The research group has conducted an intensive research and technology transfer in the development of cost-effective technologies for the treatment of industrial and domestic wastewaters, solid waste and gas emissions since 1980. In the past twenty years, a new research line in biological odour-VOC (volatile organic compounds) - GHG (greenhouse gases) treatment has been initiated.
A poor indoor air quality reduces the productivity of employees in working places by 10-15 % and causes multi-million euro losses. According to the Directive 2010/31/EU, European Member States have committed to build nearly zero energy buildings by the end of 2020, while enhancing energy performance during major renovations of existing buildings or retrofitting of building elements. New designs devoted to effective energy savings involve airtight, well-insulated and sealed constructions, which substantially reduces ventilation. This increase in building air tightness will cause a severe impact on the levels of gas and particulate indoor air pollutants, increasing their concentration as a result of the reduced ventilation rates. In this context of potential conflict between energy efficiency measures and enforcement of indoor air quality (IAQ) standards, the development and optimization of versatile technologies for in-situ indoor air purification is increasingly needed.
The preliminary results obtained by the research group in the field of biological odour abatement in wastewater treatment plants confirm the technical feasibility of biotechnologies for the control of indoor air pollution. Biotechnologies, which are based on the biocatalytic action of specialised microorganisms, can potentially abate two of the three priority groups of indoor air pollutants according to WHO/EUROPE. Hence, the development of effective and energy-efficient biotechnologies for the in-situ abatement of indoor air pollutants will be central in the context of the recently approved energy performance of buildings directive 2018/844/EU, where health and wellbeing of building users will be promoted through an increased consideration of air quality. The development of a new generation of safe and cost-competitive biotechnologies for indoor air treatment is also aligned with the objectives of the European standard EN 16798-3:2017, focused on achieving a comfortable and healthy indoor environment with acceptable installation and running costs. Indeed, an effective indoor air treatment in-situ will significantly reduce the need for external ventilation and heating.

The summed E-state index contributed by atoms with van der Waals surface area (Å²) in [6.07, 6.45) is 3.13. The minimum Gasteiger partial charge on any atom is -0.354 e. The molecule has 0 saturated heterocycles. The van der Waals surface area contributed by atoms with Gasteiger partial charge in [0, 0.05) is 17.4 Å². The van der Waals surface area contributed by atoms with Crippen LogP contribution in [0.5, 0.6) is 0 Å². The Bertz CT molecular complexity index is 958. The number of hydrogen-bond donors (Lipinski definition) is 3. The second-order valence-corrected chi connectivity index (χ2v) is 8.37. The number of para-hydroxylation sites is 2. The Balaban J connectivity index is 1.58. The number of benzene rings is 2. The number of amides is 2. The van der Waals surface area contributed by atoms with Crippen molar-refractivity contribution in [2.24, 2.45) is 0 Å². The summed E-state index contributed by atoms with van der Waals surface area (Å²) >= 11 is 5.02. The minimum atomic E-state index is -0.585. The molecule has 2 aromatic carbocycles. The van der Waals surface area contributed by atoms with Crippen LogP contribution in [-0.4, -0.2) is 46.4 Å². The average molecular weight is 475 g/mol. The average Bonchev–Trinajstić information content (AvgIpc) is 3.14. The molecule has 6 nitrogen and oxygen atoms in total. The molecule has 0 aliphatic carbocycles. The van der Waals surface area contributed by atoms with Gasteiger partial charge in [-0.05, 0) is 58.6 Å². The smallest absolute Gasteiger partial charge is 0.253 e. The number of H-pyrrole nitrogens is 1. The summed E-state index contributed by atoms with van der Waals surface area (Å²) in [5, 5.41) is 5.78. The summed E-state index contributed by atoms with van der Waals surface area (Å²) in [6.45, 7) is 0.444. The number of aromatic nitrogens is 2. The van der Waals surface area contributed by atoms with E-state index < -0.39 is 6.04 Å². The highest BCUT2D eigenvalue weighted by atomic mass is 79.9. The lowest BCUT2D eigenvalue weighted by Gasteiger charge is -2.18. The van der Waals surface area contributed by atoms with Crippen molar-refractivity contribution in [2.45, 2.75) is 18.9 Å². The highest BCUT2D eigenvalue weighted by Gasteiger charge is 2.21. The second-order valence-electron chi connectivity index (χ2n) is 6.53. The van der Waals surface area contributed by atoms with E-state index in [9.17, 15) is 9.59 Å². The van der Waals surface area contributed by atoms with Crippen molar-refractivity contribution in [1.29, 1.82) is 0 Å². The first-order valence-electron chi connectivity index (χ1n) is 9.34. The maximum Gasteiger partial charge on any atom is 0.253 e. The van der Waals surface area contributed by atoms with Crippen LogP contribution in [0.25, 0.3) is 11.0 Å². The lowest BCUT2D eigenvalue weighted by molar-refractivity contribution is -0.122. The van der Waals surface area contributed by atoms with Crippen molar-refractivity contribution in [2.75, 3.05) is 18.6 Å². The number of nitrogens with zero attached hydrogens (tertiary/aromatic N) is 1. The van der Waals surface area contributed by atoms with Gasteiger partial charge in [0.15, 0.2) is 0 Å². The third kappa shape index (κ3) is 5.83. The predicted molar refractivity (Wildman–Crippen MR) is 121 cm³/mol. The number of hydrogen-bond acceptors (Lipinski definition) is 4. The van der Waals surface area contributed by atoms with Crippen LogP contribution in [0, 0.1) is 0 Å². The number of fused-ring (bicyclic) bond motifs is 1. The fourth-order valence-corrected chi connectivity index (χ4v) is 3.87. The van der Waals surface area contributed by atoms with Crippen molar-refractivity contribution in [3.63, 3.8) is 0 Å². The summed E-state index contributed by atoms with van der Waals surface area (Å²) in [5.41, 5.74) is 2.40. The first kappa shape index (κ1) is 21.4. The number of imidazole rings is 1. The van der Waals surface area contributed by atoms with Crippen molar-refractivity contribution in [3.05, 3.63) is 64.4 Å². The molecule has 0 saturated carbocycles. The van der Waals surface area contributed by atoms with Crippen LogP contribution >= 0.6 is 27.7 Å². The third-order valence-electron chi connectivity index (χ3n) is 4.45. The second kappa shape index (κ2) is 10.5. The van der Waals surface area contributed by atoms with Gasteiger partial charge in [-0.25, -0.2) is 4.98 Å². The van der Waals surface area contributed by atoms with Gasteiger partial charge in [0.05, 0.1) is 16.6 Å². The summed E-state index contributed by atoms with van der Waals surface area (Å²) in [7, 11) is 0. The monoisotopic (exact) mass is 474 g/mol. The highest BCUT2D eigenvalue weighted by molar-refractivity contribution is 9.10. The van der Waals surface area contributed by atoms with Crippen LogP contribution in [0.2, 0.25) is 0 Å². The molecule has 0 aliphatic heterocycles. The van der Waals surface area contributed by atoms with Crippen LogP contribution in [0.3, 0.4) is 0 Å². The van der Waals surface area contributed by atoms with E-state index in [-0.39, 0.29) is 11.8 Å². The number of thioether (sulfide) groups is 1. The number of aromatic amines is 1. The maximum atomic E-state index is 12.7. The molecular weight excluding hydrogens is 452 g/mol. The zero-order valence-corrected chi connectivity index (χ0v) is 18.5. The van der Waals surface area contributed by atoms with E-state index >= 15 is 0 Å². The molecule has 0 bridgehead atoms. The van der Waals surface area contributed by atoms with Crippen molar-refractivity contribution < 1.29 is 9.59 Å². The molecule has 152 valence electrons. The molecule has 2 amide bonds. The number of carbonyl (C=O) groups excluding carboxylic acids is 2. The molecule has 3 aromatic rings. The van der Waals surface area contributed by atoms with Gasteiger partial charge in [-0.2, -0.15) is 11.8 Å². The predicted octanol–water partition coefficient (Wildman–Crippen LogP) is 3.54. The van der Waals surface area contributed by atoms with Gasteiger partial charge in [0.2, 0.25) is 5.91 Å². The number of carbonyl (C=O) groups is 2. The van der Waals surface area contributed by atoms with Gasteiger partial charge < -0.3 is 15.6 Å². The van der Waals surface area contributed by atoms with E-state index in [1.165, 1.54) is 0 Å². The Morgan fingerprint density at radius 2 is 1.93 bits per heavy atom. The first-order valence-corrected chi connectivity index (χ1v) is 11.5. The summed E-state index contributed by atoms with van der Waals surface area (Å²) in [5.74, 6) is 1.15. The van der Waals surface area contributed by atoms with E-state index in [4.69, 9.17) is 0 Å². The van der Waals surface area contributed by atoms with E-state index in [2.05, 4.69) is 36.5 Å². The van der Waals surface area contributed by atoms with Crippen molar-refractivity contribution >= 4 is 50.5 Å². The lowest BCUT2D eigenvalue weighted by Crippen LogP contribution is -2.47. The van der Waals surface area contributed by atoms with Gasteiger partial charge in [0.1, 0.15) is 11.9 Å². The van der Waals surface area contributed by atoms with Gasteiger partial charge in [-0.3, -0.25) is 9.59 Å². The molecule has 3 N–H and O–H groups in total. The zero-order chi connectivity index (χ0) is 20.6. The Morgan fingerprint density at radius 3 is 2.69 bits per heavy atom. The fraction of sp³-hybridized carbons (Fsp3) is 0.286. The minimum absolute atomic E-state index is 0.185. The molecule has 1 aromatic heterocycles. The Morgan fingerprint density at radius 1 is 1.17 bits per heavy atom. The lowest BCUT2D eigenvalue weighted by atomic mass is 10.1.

Conventional off-gas treatment bioreactors such as biofilters, biotrickling filters or bioscrubbers exhibit a poor performance during the abatement of hydrophobic volatile organic compounds (VOCs) and volatile inorganic compounds (VICs), which account for a significant share of the total indoor air pollutants. In this context, the development of a new generation of compact, high-mass transfer bioreactors with biomass confinement and an eye-catching design will help exploiting the multiple advantages of biotechnologies for indoor air treatment.
The group offers their background and experience in innovative high-mass transfer bioreactors and the complementary biological solutions. They search partners for developing a technology for the purification of indoor air taking into account the energy efficiency of buildings. The main results of the technology will be protected through patents.
The partner sought could be a university, research center or a company interested in:
- a technical cooperation agreement interested in developing new indoor air purification technologies
- a research cooperation agreement to participate in international cooperation research programs (H2020, Eurostars, Eureka, COSME, LIFE, etc.) in the field of highly energy efficient and decarbonized buildings.